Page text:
There are some great parts to this episode. I really like everyone's reaction to Angel "attacking" Number 5. The old guy threw poor Angel threw a window, but as Spike & the internet spread the tale, it's soon twisted into Angel waging war on the geriatric community. Fred is so horrified when she hears that Angel may have hurt Number 5 that I just have to laugh. And I enjoy the scene of Angel, Spike, Gunn & Wes driving around. Spike gets to ride in the front seat because he called shotgun. "I thought we were doing a weapons check." Wesley grumbles. Also, it's cool that Spike suggests that the Warrior's weak spot could be his heart, because of the "poetry" of it. It ties in with his past. And I like Angel pouting because the Aztec Warrior wouldn't take his heart. "I know you're feeling rejected." Wes soothes and it's such a silly thing to be upset about that I always end up smiling. Finally, I think it's cool that the show is finally starting to address the problems that Spike's soul may have on the Shanshu Prophesy. I don't think that Wesley had even considered that the Prophesy might be meant for Spike until Spike started asking about it. Wes gets sort of defensive, saying that it can apply to any ensouled vampire... Who's not a ghost. But, it's pretty clear that he suddenly starting to think about the questions Spike's bringing up. Wes wants Angel to have the Prophesy and his talk with Angel about having hope in his future is just a really sweet moment.

Like I said, I really only started appreciating this episode after I saw it a few times. The connection between Angel and Number 5 is fairly obvious. As the season rolls along, Angel starts losing more and more of himself. Just as Number 5 has. But, the really interesting connections come when you realize that Number 5 lost all 4 members of his family in battle. In the end that's how many Angel looses, too. Thinking back to season two's "Lullaby" with Darla telling Angel that Conner was the best thing that they ever did together, you can take things even further. Number 5 has given up everything and is disgusted that no one remembers all the good he did. Angel gave up his old life and is growing weary because no one can remember the best thing he ever did... Creating a son. As he argues with Number 5, Angel snaps that at least he isn't standing alone in a graveyard wearing a mask. "You will be." Number 5 responds, which is a sad foreshadowing of the future. And finally, there's Angel telling Number 5 that they don't fight for rewards, but because it's the right thing to do... Something that will come into play in the season finale.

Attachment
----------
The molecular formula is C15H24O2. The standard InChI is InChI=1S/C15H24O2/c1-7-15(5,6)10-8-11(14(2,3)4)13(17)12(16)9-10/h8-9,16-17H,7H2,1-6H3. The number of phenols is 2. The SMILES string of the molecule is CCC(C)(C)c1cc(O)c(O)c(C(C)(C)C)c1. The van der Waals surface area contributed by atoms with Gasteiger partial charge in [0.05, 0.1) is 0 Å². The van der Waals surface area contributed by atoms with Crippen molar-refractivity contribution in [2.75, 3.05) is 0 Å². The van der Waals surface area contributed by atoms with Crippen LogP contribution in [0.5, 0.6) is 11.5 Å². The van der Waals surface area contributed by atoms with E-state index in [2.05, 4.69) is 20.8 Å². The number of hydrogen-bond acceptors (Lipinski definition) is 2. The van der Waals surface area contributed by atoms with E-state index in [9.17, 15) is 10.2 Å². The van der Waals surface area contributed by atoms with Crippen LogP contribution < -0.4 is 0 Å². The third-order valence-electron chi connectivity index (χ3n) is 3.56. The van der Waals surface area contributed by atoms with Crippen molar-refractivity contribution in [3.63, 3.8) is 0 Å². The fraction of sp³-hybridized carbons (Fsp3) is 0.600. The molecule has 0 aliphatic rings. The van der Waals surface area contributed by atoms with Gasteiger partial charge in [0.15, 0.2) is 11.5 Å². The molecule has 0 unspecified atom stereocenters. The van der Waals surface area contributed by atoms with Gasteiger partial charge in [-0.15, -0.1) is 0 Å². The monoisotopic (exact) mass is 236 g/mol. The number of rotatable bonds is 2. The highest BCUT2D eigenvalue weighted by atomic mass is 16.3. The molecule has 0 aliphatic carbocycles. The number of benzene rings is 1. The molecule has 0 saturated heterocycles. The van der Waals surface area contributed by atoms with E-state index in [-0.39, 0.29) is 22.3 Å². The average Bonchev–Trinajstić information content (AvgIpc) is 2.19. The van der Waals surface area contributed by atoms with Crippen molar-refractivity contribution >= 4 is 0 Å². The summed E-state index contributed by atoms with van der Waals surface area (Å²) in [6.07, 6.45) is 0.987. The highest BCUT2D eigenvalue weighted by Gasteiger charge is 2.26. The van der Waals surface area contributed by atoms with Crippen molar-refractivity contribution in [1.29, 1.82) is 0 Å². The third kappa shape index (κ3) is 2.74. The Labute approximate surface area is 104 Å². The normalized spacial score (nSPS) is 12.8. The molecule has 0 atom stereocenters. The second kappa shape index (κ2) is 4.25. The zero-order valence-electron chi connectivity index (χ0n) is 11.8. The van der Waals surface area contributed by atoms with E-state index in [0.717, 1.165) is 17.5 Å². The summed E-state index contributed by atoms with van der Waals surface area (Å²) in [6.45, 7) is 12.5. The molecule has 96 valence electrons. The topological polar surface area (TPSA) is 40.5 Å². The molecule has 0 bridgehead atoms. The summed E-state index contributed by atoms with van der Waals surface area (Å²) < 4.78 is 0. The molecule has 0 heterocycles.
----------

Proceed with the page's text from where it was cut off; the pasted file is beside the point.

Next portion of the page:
On the down side, the episode can be slow in places. It has a lot of flash backs of people that we don't really know. (I do give it points for remembering Holland Manners, though.) Also, I'm not exactly sure what the deal is what with Number 5's dead brothers. Are they ghosts or what?

My favorite part of the episode: The devil's robot. I kinna picture this 1950s sci-fi movie, tin can of a thing, painted red and breathing fire as it lumbers along. It's just a great image.